Faculty Directory

Giles Chance

Visiting Professor of Business Administration



DegreeMBA, Tuck School of Business, 1985; MA, University of St Andrews, Scotland, 1974

AREAS OF EXPERTISEThe Chinese economy, Chinese business and culture, China’s new role in the world, Chinese equity research, investment banking and hedge funds, entrepreneurship and early stage financing

Current Research Topics

Innovation in China; the social and economic impact of China's Internet revolution; China's global emergence

Selected Publications

  • Opinion columns in the Financial Times (Chinese edition), The Economic Observer (Beijing), and China Daily since January 2011. Recent columns include:
    • “The Third Plenum: Disappointment, or a Step Forward?"
    • "China and the New Silk Road"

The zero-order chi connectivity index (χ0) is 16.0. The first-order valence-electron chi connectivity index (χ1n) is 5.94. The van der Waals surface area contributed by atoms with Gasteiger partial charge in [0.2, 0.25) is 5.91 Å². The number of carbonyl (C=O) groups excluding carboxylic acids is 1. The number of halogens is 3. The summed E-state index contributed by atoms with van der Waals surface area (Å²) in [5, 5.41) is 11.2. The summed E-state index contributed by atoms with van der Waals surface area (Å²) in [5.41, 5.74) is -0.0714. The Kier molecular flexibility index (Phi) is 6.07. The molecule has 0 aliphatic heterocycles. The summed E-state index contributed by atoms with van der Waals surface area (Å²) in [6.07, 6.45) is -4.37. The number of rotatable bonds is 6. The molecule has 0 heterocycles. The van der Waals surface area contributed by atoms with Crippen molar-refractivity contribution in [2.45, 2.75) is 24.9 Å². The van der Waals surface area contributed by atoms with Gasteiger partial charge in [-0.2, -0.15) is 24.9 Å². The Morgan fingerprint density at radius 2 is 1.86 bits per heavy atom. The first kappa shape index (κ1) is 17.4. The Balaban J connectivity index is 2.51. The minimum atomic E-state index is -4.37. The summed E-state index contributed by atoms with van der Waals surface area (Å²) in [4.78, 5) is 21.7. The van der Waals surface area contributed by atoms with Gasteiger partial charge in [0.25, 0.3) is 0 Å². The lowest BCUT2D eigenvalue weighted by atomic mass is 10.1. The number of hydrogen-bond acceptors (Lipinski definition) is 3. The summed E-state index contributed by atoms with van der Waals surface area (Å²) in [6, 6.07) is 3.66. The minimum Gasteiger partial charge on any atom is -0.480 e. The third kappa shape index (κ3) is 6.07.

• "The Default of Shanghai Chaori"
    • "The RMB as Global Currency: When, and What Effect Will it Have?"
  • China and the Credit Crisis: The Emergence of a New World Order, John Wiley, 2009 and CITIC Press Beijing 2010 (Chinese edition)


Fulbright Scholar, 1983–84

Professional Activities

Academic positions

  • Tuck School of Business, 2011–present
  • Visiting Professor, Guanghua School of Management at Peking University, 1999–present

Nonacademic positions

  • Analyst, Investment Banker, and Co-Founder, Evolution Securities China (investment bank), 1996–present
  • Adviser to multinational companies on their China strategy and to Chinese corporates on acquiring Western technology, 1989–96
  • Investment Manager, Crown Agents, London, 1986–89

Board memberships

  • Evolution Securities China 2003–05
  • British Fulbright Scholars Association 1992–95
  • Chairman, Chance China 1989–96

Research and Teaching

Giles Chance's expertise on China derives from his business and social activities there since 1989. His research interests focus on that country’s business development, particularly in the area of communication and networking technologies, as well as on its role as a global economic power. He teaches a second year elective course at Tuck called “Doing Business in China."